Corn Dogs, Blue Ribbons and the American Pastoral
Corn Dogs and Blue Ribbons is a portfolio of photographs taken at fourteen summer fairs in New England ranging in size from small 4H fairs to giant ‘expos’. Passing through the gates of my first fair as an adult, I found myself amazed at the complicated balance of startling innocence and huckster sleaze.
Everything is for sale; from whirlpool baths to cotton candy to religious salvation. All of these disparate elements seem to exist in harmony against a backdrop of gleeful screams, bells and whistles and the aroma of fried dough mixed with the pungent essence of livestock and exotic poultry. I was delighted by the open and generous sharing of information from all ages of the 4H community. The deep connection with their animals was particularly intriguing and enviable to me.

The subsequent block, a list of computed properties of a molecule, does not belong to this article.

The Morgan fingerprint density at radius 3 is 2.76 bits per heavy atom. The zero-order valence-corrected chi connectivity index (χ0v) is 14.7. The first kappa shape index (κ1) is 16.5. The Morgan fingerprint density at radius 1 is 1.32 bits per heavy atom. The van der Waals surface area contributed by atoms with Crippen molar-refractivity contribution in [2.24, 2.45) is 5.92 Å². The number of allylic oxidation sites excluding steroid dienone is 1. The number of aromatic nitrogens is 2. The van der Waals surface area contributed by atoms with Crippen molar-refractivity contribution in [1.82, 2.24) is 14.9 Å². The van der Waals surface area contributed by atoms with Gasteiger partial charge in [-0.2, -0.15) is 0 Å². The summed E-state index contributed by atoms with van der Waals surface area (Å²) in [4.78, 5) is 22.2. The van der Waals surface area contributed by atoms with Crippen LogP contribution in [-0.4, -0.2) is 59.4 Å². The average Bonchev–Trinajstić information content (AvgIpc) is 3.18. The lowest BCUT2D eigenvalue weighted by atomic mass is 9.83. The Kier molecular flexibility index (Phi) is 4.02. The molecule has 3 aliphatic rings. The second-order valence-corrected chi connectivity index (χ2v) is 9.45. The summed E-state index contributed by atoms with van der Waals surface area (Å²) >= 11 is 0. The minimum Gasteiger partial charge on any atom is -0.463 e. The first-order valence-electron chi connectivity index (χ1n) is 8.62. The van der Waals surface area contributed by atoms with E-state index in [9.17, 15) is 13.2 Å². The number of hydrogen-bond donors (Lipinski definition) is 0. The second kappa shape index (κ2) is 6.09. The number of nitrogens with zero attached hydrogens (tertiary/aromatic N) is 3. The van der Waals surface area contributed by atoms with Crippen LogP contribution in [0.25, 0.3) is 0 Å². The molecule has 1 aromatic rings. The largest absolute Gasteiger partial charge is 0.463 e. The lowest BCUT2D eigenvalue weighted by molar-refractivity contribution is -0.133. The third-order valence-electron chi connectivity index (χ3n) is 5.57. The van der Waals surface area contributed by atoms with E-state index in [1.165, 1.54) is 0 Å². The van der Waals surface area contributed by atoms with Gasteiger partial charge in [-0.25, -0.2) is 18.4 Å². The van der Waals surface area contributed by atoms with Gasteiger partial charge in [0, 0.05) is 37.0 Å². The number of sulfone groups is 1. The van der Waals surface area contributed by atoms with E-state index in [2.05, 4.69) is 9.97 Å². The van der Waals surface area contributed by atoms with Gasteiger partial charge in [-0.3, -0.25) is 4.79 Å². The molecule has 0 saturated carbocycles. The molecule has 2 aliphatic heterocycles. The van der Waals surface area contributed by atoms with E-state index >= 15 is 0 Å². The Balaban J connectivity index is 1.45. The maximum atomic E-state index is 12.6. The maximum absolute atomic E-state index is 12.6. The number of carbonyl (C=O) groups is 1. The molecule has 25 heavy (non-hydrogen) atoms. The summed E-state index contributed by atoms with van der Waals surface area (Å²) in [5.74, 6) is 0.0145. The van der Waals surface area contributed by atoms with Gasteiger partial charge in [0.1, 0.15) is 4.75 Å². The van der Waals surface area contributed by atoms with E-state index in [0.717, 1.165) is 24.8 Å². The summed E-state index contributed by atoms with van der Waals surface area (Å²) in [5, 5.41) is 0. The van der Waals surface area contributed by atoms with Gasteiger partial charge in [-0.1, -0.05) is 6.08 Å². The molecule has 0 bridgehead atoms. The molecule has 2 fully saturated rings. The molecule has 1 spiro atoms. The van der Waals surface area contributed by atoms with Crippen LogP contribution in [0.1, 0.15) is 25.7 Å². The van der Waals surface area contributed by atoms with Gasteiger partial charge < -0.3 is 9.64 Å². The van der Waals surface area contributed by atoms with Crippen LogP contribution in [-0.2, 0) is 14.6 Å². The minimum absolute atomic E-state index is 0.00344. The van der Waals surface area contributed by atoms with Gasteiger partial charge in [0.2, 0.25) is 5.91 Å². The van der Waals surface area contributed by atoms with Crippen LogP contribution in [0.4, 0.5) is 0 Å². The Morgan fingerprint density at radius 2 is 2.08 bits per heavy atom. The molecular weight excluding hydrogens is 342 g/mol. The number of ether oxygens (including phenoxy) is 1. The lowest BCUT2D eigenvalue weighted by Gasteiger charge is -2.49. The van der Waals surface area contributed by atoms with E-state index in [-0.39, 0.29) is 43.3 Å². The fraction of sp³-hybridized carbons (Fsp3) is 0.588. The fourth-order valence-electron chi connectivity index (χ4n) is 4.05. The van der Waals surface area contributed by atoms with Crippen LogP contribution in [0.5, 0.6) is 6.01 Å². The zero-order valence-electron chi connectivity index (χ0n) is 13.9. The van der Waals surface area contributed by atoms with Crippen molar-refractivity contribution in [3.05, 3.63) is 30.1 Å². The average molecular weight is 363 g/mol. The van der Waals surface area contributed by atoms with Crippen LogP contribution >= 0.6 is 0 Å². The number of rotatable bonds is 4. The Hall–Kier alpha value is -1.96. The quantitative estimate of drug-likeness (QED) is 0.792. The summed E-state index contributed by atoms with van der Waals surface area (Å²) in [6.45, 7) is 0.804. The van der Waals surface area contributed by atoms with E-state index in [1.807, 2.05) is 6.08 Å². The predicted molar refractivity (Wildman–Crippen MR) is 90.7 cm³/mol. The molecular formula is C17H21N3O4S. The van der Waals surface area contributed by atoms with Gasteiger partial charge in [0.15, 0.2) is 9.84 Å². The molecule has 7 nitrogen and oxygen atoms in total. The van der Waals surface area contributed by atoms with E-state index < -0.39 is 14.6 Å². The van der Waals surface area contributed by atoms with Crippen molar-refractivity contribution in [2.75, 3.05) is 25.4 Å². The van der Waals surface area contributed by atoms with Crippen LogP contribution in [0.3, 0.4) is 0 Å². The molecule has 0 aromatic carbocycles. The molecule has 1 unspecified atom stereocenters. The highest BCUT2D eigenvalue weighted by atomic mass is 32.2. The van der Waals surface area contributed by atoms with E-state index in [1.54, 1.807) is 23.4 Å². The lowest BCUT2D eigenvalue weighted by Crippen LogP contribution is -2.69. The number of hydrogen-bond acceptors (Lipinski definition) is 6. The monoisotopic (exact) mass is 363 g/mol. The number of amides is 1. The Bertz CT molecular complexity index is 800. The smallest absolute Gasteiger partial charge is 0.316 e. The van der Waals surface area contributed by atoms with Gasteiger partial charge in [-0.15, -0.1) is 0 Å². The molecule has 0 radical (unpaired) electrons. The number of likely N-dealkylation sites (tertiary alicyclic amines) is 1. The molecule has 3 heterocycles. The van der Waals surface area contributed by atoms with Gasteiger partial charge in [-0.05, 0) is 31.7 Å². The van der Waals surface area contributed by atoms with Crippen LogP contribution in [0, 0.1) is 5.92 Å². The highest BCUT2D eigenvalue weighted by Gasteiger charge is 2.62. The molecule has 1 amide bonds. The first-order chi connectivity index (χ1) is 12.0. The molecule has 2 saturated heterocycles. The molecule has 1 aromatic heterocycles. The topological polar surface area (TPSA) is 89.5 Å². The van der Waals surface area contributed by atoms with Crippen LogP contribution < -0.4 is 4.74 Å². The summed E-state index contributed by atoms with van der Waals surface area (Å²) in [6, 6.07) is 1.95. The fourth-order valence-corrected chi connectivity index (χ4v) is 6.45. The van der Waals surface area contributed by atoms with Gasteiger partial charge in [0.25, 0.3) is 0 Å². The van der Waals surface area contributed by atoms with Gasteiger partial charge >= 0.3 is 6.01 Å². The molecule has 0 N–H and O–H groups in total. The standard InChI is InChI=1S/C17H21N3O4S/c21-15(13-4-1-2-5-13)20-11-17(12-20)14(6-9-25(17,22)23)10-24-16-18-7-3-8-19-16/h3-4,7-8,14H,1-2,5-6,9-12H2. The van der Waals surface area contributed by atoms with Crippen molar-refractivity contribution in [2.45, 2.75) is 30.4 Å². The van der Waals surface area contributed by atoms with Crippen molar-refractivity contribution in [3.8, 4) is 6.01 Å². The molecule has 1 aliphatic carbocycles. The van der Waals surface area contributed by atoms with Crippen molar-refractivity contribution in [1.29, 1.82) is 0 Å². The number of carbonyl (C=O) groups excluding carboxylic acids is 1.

This portfolio presents my emotional and somewhat wistful visual record of this long-standing American tradition. I photographed with black and white film using basic plastic “toy” cameras because I purposely wanted to lose sharp detail and instead capture a broad stroke, the distillation of the experience. The fairs have changed so little over the last century so I felt that I wanted to capture these timeless activities, going beyond documentation – to instead illustrate the memory, the then-or-now of it.
I wonder if organizations like the Future Farmers of America and 4H continue to educate, nourish and interest tomorrow’s students in an agricultural career? Will the future of these summer fairs rely on a continuing shift away from agriculture to entertainment, concerts, rides and games of chance? And food . . . specifically fried food, French fries, fried Oreo cookies, fried cheesecake “We’ll fry anything” one sign read.